BY NICKI HOLMYARD
The oyster is his world Author’s passion shines through delightful romp around UK farms
YSTER Isles: A Journey Through Britain and Ireland’s Oysters’ is a delightful read; a clever melange of travelogue, history, facts, recipes, tasting notes, anecdotes, restaurant and oyster bar recommendations, and conversations with many of the UK’s oyster farmers. It is dedicated to oyster folk everywhere. The book is the tale of a pilgrimage undertaken by Bobby Groves, a passionate oyster lover, and, for the past ﬁve years, head of oysters at the well known Chiltern Firehouse restaurant in London. Here, he runs an oyster cart, selling upwards of 150,000 oysters each year. ‘That’s not a bad tally for a restaurant that is not a dedicated oyster bar,’ said Groves, who reckons he has opened several million oysters in his life. And at just 32, he has many millions more ahead of him. ‘I spent my teenage years on the Blackwater River in Essex, helping out at Maldon Oysters, learning how to farm, to depurate, to shuck, to sell, and to promote them. ‘Later, when I was studying, I started shucking oysters on the London markets, selling several thousand each day,’ he said. Following a short spell back on the farm, Groves took the plunge and set up his own business, Bobby’s Oysters, which specialised in oysters from East Anglia.
oyster farmers Ben Sutherland and Richard Loose Right: River Blackwater, Essex (photo: Shaun Reynolds-Darwood) Opposite top: Bobby Groves (photo: Michael Leckie) Opposite bottom:Oyster farmer Judith Vajk (photo: Richard Hunt Smith)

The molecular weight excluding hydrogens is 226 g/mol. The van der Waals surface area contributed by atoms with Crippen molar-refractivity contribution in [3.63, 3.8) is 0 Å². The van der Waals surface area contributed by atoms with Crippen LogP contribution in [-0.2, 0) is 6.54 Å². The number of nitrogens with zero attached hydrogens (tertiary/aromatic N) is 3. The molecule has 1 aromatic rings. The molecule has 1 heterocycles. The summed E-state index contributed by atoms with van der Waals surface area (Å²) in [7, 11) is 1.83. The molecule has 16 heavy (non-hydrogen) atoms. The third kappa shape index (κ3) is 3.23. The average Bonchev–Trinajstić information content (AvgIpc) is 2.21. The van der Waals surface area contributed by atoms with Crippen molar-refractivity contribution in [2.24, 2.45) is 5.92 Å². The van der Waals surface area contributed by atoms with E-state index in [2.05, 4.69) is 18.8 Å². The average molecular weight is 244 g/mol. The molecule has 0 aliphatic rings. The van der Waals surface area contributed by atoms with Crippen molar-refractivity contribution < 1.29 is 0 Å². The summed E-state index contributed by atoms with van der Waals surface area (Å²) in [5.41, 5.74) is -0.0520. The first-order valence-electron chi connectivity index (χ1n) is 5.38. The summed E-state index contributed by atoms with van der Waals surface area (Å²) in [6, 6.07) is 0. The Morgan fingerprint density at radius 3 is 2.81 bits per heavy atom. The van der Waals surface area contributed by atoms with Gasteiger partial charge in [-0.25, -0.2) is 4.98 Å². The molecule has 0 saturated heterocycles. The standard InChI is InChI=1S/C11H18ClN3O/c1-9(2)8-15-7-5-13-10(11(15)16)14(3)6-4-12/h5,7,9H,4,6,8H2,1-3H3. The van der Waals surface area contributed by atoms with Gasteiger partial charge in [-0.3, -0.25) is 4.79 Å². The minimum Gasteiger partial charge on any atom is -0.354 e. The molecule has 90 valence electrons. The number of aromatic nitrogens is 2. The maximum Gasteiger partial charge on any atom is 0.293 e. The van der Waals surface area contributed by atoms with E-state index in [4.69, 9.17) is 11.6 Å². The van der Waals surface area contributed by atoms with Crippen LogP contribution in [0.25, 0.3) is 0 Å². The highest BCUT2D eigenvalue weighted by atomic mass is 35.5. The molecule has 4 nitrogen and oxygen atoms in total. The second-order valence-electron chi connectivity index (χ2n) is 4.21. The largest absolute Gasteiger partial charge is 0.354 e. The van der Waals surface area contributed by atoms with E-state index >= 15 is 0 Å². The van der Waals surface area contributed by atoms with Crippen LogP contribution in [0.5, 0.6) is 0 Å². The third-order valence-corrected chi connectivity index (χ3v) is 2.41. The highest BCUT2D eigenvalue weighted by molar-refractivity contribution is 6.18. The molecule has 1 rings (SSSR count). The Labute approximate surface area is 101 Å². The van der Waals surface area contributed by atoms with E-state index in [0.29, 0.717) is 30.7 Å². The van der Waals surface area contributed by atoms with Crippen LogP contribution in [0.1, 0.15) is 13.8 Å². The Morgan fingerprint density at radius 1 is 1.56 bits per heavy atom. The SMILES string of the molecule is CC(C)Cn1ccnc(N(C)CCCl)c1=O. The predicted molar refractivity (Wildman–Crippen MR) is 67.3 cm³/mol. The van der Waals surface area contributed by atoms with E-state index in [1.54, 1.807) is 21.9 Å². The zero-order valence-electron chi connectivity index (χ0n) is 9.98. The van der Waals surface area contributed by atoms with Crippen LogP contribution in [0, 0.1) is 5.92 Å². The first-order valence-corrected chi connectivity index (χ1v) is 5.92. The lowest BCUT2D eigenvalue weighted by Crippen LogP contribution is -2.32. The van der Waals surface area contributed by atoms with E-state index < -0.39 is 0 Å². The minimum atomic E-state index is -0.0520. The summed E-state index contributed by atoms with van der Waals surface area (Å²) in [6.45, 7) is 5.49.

‘I was on a mission to put Essex on the map, not as a place that is the butt of jokes, but as somewhere that grows excellent oysters,’ he said. The Chiltern Firehouse was his ﬁrst proper restaurant job, but it is one that he adores, and which next year will to take him to New York, Los Angeles and Paris to oversee the setting up of an oyster programme in partner hotel restaurants. Groves’ work involves talking to customers, and he explained how he loves conjuring up images of oyster farmers and the natural beauty surrounding their oyster beds. People often want to know more, and ask for directions to the wild and largely unknown pockets of the world where they operate. Over the years, he also grew frustrated at the lack of knowledge about UK grown oysters, especially from foreigners, even though these were the highlight on his oyster menu. ‘So many people ask me for French oysters because the French have done a really good job of promoting them. But to me, asking for a Fine de Clair or a Belon oyster in a UK or Irish oyster bar with a fully stocked menu is like asking for a bar of Cadbury’s Dairy Milk in a Belgian chocolate shop!’ he said. Groves was an avid reader of all the oyster books on the market, but he felt that none told the story
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